| February 01, 2006

Yield growth among both truckload and LTL carriers was slower compared to a year ago, Bear Stearns reported.
-Jill Dunn

Government Revises Long-Range Fuel Price Projections
The U.S. Department of Energy’s updated long-term forecast predicts crude oil prices more than $20 per barrel higher and gasoline prices more than 50 cents per gallon higher than its previous forecast a year ago. Lower diesel prices are expected in the next six years, however.

The preliminary Annual Energy Outlook 2006, published Dec. 12 by the Energy Information Administration, predicts that crude oil prices will fall from current levels to about $47 per barrel (in 2004 dollars) in 2014, then rise to $54 per barrel in 2025 and $57 per barrel in 2030. The reason: Demand is outpacing supply.

“There is now demand in China, Asia and India, and the demand there is growing,” said Denton Cinquegrana, markets editor for the Oil Price Information Service. “This should keep oil prices relatively high, but like any other market there are boom-and-bust cycles, and right now we are in the middle of a tremendous boom cycle.”

Chris Lee of ProMiles suggested a grain of salt may be order. “I am skeptical at best on long-range forecasts because they can be affected by so many unknown factors,” he said.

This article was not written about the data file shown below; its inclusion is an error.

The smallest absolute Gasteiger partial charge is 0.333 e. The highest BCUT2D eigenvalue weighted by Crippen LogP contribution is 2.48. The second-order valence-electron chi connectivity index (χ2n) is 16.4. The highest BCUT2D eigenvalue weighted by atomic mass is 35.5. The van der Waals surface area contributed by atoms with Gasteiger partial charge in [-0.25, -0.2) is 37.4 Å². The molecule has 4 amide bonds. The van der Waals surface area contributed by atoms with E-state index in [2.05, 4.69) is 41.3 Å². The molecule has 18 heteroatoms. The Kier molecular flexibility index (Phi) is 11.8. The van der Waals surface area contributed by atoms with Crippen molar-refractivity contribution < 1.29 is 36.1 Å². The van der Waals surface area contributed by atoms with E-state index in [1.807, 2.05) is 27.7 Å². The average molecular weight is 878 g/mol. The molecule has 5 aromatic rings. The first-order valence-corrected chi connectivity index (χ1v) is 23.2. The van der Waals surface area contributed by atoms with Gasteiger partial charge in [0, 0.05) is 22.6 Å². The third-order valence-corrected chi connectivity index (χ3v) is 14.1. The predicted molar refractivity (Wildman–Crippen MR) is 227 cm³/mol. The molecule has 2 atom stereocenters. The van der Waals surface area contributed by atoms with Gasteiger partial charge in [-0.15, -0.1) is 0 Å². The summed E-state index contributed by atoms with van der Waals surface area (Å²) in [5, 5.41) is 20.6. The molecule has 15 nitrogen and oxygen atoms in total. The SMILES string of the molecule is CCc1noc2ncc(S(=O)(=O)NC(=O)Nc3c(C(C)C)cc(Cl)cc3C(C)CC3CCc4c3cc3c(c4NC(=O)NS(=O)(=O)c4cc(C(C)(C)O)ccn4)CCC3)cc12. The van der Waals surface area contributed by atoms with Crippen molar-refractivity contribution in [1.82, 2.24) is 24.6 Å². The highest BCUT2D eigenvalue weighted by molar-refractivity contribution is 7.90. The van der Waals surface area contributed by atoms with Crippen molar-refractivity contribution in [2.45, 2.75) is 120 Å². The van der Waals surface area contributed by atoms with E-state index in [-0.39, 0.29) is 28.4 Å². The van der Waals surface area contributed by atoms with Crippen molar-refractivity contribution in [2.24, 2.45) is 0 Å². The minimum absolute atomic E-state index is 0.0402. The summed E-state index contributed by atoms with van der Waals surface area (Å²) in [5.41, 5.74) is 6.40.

The DOE estimate may indeed be exaggerated, Cinquegrana said. Oil prices could drop if more supplies are found or new technologies are invented that make it easier to pull hard-to-reach oil out of the ground. Price increases, too, will make some hard-to-reach oil more profitable and more likely to be extracted.

“In the long run, all of these things will pull the price of oil down,” Cinquegrana said.

The Annual Energy Outlook 2006 also predicts greater crude oil production and an increased demand for ethanol and biodiesel.
-Lance Orr

Truck Fatality Rate Hits All-Time Low
The rate of fatal accidents involving large trucks fell to an all-time low in 2004.

The 2004 rate was 1.96 fatal crashes per 100 million vehicle miles, according to the Federal Highway Administration. That’s the lowest rate since the U.S. Department of Transportation began tracking it in 1975.

The fatality rate decreased despite an increase in the total number of vehicles on the road. The FHWA reports almost 6.3 million more registered cars and trucks in 2004 than in 2003.

“The numbers show a dramatic and continuing improvement in U.S. highway safety within the trucking industry and among our professional drivers,” said Bill Graves, president and CEO of the American Trucking Associations.
-Lance Orr

Rural Road Deaths More Likely to Involve Trucks
Fatalities are more likely on rural roads than urban roads, and rural fatalities are more likely to involve trucks, according to a National Highway Traffic Safety Administration study.

The agency recently issued “Contrasting Rural and Urban Fatal Crashes: 1994-2003,” an update of a 1996 report.

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